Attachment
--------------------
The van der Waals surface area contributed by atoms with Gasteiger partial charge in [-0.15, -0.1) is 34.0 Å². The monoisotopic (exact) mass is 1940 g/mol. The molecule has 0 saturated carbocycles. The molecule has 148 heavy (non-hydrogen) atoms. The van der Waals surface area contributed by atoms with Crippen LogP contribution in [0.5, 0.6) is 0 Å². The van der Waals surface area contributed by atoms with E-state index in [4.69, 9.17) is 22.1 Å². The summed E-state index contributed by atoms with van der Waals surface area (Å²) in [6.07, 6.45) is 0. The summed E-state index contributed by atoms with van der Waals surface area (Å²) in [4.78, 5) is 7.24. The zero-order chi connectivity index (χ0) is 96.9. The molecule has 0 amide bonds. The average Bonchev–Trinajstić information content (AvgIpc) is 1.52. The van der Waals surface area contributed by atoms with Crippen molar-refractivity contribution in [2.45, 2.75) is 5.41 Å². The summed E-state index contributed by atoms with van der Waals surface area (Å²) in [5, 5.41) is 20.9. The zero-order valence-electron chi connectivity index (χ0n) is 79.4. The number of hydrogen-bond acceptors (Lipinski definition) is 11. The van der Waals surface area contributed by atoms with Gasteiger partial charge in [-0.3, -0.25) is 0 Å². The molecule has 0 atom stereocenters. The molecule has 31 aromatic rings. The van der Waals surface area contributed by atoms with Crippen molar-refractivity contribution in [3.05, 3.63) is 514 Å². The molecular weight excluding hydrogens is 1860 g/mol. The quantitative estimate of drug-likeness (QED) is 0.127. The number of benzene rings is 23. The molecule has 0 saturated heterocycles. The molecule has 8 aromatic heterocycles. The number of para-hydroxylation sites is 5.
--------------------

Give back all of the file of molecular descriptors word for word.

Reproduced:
The van der Waals surface area contributed by atoms with Gasteiger partial charge in [-0.15, -0.1) is 34.0 Å². The monoisotopic (exact) mass is 1940 g/mol. The molecule has 0 saturated carbocycles. The molecule has 148 heavy (non-hydrogen) atoms. The van der Waals surface area contributed by atoms with Crippen LogP contribution in [0.5, 0.6) is 0 Å². The van der Waals surface area contributed by atoms with E-state index in [4.69, 9.17) is 22.1 Å². The summed E-state index contributed by atoms with van der Waals surface area (Å²) in [6.07, 6.45) is 0. The summed E-state index contributed by atoms with van der Waals surface area (Å²) in [4.78, 5) is 7.24. The zero-order chi connectivity index (χ0) is 96.9. The molecule has 0 amide bonds. The average Bonchev–Trinajstić information content (AvgIpc) is 1.52. The van der Waals surface area contributed by atoms with Crippen molar-refractivity contribution in [2.45, 2.75) is 5.41 Å². The summed E-state index contributed by atoms with van der Waals surface area (Å²) in [5, 5.41) is 20.9. The zero-order valence-electron chi connectivity index (χ0n) is 79.4. The number of hydrogen-bond acceptors (Lipinski definition) is 11. The van der Waals surface area contributed by atoms with Gasteiger partial charge in [-0.3, -0.25) is 0 Å². The molecule has 0 atom stereocenters. The molecule has 31 aromatic rings. The van der Waals surface area contributed by atoms with Crippen molar-refractivity contribution in [3.05, 3.63) is 514 Å². The molecular weight excluding hydrogens is 1860 g/mol. The quantitative estimate of drug-likeness (QED) is 0.127. The number of benzene rings is 23. The molecule has 0 saturated heterocycles. The molecule has 8 aromatic heterocycles. The number of para-hydroxylation sites is 5.